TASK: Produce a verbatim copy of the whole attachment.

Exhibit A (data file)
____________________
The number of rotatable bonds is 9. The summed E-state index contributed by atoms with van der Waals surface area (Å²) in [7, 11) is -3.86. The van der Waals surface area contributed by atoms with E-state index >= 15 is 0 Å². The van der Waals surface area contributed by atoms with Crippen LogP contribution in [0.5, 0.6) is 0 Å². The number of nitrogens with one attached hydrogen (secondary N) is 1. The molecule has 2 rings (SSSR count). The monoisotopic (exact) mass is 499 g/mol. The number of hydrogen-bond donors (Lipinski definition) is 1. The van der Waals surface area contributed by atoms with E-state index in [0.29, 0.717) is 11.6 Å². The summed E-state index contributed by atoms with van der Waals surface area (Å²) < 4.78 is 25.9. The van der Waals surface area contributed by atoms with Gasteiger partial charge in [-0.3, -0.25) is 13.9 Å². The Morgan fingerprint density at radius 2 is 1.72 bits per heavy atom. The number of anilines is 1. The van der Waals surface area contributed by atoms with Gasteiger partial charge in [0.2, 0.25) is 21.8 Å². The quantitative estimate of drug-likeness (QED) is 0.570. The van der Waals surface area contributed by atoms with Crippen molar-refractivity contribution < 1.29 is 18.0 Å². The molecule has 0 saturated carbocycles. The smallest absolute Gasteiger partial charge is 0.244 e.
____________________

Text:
The number of rotatable bonds is 9. The summed E-state index contributed by atoms with van der Waals surface area (Å²) in [7, 11) is -3.86. The van der Waals surface area contributed by atoms with E-state index >= 15 is 0 Å². The van der Waals surface area contributed by atoms with Crippen LogP contribution in [0.5, 0.6) is 0 Å². The number of nitrogens with one attached hydrogen (secondary N) is 1. The molecule has 2 rings (SSSR count). The monoisotopic (exact) mass is 499 g/mol. The number of hydrogen-bond donors (Lipinski definition) is 1. The van der Waals surface area contributed by atoms with E-state index in [0.29, 0.717) is 11.6 Å². The summed E-state index contributed by atoms with van der Waals surface area (Å²) < 4.78 is 25.9. The van der Waals surface area contributed by atoms with Gasteiger partial charge in [-0.3, -0.25) is 13.9 Å². The Morgan fingerprint density at radius 2 is 1.72 bits per heavy atom. The number of anilines is 1. The van der Waals surface area contributed by atoms with Gasteiger partial charge in [0.2, 0.25) is 21.8 Å². The quantitative estimate of drug-likeness (QED) is 0.570. The van der Waals surface area contributed by atoms with Crippen molar-refractivity contribution < 1.29 is 18.0 Å². The molecule has 0 saturated carbocycles. The smallest absolute Gasteiger partial charge is 0.244 e.